By Melanie Radzicki Mcmanus | Photo: Big Bay State Park/©Travel Wisconsin

With more than 60 state parks and natural areas that draw more than 20 million visits each year, Wisconsin is the perfect destination for outdoor fun year-round. Want to truly immerse yourself in all that Mother Nature has to offer? Camping is a great option. Throughout the state park system, you’ll find campsites scattered along the shores of Lake Michigan, tucked into fragrant pine forests and set atop the bluffs towering over the Mississippi.

Looking to get out onto the water? A number of parks offer the perfect space for paddle boarding, kayaking and canoeing, without the distraction of motorized traffic. Sand beaches are great spots for building sandcastles and wiling away a summer day. And several parks offer off-road, single track trails perfect for the mountain bike enthusiast. Here are a few parks to explore this summer.

Northern Wisconsin

Big Bay State Park

Big Bay sits on the eastern shore of Madeline Island, the largest of the 22 Apostle Islands and a short ferry ride from Bayfield. Its campground features 60 sites and a 11⁄2-mile stretch of Barrier Beach. When you’re not splashing in the water or ogling the colorful sandstone bluffs lining the bay, check out the park’s seven miles of hiking trails. Or paddle around the bay to explore the nearby sea caves.

While You’re There: Watch the sun set over Lake Superior from The Pub Restaurant and Wine Bar, preferably while noshing on its famous stone hearth pizzas or freshly-caught whitefish.

Northern Highland-American Legion State Forest (NHAL)

The massive state forest encompasses 236,000 acres and 900 lakes, including the pristine waters of Clear Lake. Just minutes from the Minocqua area and true to its name, the lake’s waters are crystal clear, which equates to excellent fishing, boating, swimming and waterskiing.

Visitors will find a large sandy beach, boat landing and campground, along with a paved walking/hiking trail. Additional recreational activities can be found in the NHAL, Wisconsin’s largest state forest.

While You’re Here: Drive five minutes into Woodruff to grab a selfie with the world’s largest penny. The giant coin commemorates a 1953 fundraising event, where local school kids collected 1.7 million pennies to help build a local hospital.

Willow River State Park

Highlights of this park include the scenic Willow Falls and Willow Gorge. And a spacious campground on Little Falls Lake is one of Wisconsin’s most popular. There are well over 100 campsites here, three playgrounds, a boat launch and a nature center with numerous hands- on displays — and, sometimes, live animal interactions. Visitors love to boat, hike, canoe and kayak, plus enjoy the swimming beach

While You’re There: Make the 10-minute drive to Hudson, a quaint town on the St. Croix River that’s filled with boutiques, restaurants, a brewery and more.

Central Wisconsin

Black River State Forest

Two forks of the Black River slice through this 68,000-acre forest, which features nearly 100 campsites spread among three campgrounds: Castle Mound, East Fork and Pigeon Creek. Nature trails hook into Pigeon Creek and Castle Mound (the view is definitely worth the two-mile trek), while Pigeon Creek also offers a canoe launch, swimming beach and access to off-road biking trails. In addition, the state forest contains more than 30 miles of ATV trails and numerous multiuse paths.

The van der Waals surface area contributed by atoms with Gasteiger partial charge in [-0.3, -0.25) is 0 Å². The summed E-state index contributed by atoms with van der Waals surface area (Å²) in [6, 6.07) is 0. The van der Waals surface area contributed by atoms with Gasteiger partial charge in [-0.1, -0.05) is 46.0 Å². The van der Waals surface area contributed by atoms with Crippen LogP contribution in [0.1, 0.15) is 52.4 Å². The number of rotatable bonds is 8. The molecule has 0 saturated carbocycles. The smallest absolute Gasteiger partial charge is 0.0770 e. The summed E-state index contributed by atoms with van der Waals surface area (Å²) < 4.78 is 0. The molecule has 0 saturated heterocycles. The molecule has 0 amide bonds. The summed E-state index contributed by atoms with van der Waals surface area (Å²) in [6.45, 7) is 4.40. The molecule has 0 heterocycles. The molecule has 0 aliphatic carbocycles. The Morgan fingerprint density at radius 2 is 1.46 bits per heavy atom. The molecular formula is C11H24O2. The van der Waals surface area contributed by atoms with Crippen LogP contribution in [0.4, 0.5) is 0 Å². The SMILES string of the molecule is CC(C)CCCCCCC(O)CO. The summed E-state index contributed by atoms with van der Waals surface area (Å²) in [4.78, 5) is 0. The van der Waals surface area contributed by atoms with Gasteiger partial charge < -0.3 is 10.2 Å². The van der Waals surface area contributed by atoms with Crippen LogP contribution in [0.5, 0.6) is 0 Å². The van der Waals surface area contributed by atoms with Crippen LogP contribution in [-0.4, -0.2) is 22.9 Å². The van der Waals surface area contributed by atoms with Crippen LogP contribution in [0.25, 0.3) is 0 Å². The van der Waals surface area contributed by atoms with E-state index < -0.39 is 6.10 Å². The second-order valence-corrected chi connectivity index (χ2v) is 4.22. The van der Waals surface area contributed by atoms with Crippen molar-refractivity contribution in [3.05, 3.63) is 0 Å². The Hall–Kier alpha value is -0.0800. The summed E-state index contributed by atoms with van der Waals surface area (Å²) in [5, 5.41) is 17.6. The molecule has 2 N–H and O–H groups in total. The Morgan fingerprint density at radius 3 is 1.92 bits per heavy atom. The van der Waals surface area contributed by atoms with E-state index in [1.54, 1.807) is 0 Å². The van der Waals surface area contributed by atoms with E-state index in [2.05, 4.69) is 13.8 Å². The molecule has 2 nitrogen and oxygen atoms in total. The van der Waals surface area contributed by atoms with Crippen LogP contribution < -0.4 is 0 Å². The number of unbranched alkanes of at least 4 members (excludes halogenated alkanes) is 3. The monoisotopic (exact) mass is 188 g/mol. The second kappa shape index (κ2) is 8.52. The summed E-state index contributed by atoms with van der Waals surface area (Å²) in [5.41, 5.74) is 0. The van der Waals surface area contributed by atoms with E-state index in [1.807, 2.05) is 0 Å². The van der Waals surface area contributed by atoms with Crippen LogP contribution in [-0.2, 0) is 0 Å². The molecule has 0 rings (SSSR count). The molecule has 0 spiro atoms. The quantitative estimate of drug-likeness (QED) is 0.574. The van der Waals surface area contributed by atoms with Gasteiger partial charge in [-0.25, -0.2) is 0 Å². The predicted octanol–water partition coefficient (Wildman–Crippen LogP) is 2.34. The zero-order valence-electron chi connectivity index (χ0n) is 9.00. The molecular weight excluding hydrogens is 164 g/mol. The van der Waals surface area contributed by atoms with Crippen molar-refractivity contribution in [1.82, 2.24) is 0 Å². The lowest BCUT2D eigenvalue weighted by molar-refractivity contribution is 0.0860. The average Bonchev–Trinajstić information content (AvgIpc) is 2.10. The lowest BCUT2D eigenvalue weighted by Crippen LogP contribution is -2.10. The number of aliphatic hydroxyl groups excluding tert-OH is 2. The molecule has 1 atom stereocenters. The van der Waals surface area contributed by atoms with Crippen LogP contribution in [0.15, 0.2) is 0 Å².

While You’re There: Keep an eye out for elk roaming through the pine and oak woods. The animals were reintroduced into the forest in 2015 and 2016 after a 125-year absence.

Kohler-Andrae State Park

About 50 miles north of Milwaukee lies one of the state’s more popular parks, where Lake Michigan and its majestic shoreline are the stars. A campground offers more than 100 campsites and a cabin for those with disabilities. Hike along the park’s dune cord walk, which showcases the lakeshore’s rolling sand dunes. You can also bike; try your luck at the fishing pond; or explore the Sanderling Nature Center, which features interactive exhibits, nature films and a rooftop observation deck. There are also seasonal educational programs for kids and adults. And don’t forget about your four-legged friends, as the dedicated dog beach is perfect for pooches.

While You’re There: Head five minutes north to the Tellen Woodland Sculpture Garden, which features several dozen life- size and miniature figures in lifelike tableaux. Created by the late James Tellen, the collection is considered one of Wisconsin’s best outdoor art exhibits.

Southern Wisconsin

Wyalusing State Park

Incredible vistas await campers at Wyalusing, perched 500 feet above the confluence of the Wisconsin and Mississippi rivers. The campground features 109 individual campsites, plus outdoor group campgrounds and a lodge with dormitories for groups. Check out the park’s 14-plus miles of hiking and mountain biking trails, a six-mile canoe trail and fishing spots. Unique spots to explore include the Treasure Cave, where stairs lead to the cave and then a small limestone cavern. There’s no beach here, but there’s one at Wyalusing Recreation Area, two miles to the south.

While You’re There: Explore the park’s 69 Native American mounds, namely, the famous Sentinel Hill and Procession mound groups.


Melanie Radzicki McManus is a freelance writer specializing in travel. She has received numerous awards for her travel writing, most notably Lowell Thomas gold and grand awards, considered the most prestigious in the field. Her book "Thousand-Miler: Adventures Hiking the Ice Age Trail" was published in 2017 by the Wisconsin Historical Society Press.

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